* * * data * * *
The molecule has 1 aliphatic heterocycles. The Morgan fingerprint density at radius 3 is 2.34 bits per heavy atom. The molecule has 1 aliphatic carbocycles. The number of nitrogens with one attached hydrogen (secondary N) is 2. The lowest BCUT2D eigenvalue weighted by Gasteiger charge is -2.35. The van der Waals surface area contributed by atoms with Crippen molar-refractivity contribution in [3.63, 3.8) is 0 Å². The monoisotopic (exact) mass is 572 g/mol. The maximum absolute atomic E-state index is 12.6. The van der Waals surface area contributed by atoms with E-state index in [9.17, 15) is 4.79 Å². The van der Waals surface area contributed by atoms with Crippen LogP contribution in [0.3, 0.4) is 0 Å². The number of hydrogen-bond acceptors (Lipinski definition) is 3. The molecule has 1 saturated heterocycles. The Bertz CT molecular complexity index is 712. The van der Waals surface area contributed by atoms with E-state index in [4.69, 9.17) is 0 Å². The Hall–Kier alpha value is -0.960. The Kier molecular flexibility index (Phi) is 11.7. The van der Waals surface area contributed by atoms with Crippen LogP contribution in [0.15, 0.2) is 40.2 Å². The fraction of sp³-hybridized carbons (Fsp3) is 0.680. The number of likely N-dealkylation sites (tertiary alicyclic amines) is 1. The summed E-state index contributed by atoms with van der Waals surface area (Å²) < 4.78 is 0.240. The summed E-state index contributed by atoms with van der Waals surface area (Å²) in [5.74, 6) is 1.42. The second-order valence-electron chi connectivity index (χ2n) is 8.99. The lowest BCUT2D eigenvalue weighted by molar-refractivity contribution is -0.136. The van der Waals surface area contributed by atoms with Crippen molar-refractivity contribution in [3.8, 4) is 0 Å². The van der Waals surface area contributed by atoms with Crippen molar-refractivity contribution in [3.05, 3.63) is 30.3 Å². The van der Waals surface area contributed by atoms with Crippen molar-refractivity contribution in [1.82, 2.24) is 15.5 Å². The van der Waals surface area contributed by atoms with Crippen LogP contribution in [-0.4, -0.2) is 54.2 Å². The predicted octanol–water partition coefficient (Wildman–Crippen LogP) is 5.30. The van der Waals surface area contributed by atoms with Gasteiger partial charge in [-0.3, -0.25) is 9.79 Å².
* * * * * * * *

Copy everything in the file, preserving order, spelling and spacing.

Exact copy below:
The molecule has 1 aliphatic heterocycles. The Morgan fingerprint density at radius 3 is 2.34 bits per heavy atom. The molecule has 1 aliphatic carbocycles. The number of nitrogens with one attached hydrogen (secondary N) is 2. The lowest BCUT2D eigenvalue weighted by Gasteiger charge is -2.35. The van der Waals surface area contributed by atoms with Crippen molar-refractivity contribution in [3.63, 3.8) is 0 Å². The monoisotopic (exact) mass is 572 g/mol. The maximum absolute atomic E-state index is 12.6. The van der Waals surface area contributed by atoms with E-state index in [9.17, 15) is 4.79 Å². The van der Waals surface area contributed by atoms with Crippen LogP contribution in [0.3, 0.4) is 0 Å². The number of hydrogen-bond acceptors (Lipinski definition) is 3. The molecule has 1 saturated heterocycles. The Bertz CT molecular complexity index is 712. The van der Waals surface area contributed by atoms with E-state index in [4.69, 9.17) is 0 Å². The Hall–Kier alpha value is -0.960. The Kier molecular flexibility index (Phi) is 11.7. The van der Waals surface area contributed by atoms with Crippen LogP contribution in [0.15, 0.2) is 40.2 Å². The fraction of sp³-hybridized carbons (Fsp3) is 0.680. The number of likely N-dealkylation sites (tertiary alicyclic amines) is 1. The summed E-state index contributed by atoms with van der Waals surface area (Å²) < 4.78 is 0.240. The summed E-state index contributed by atoms with van der Waals surface area (Å²) in [5.74, 6) is 1.42. The second-order valence-electron chi connectivity index (χ2n) is 8.99. The lowest BCUT2D eigenvalue weighted by molar-refractivity contribution is -0.136. The van der Waals surface area contributed by atoms with Crippen molar-refractivity contribution in [3.8, 4) is 0 Å². The van der Waals surface area contributed by atoms with Crippen molar-refractivity contribution in [3.05, 3.63) is 30.3 Å². The van der Waals surface area contributed by atoms with Crippen molar-refractivity contribution in [1.82, 2.24) is 15.5 Å². The van der Waals surface area contributed by atoms with Crippen LogP contribution in [-0.4, -0.2) is 54.2 Å². The predicted octanol–water partition coefficient (Wildman–Crippen LogP) is 5.30. The van der Waals surface area contributed by atoms with Gasteiger partial charge in [-0.3, -0.25) is 9.79 Å².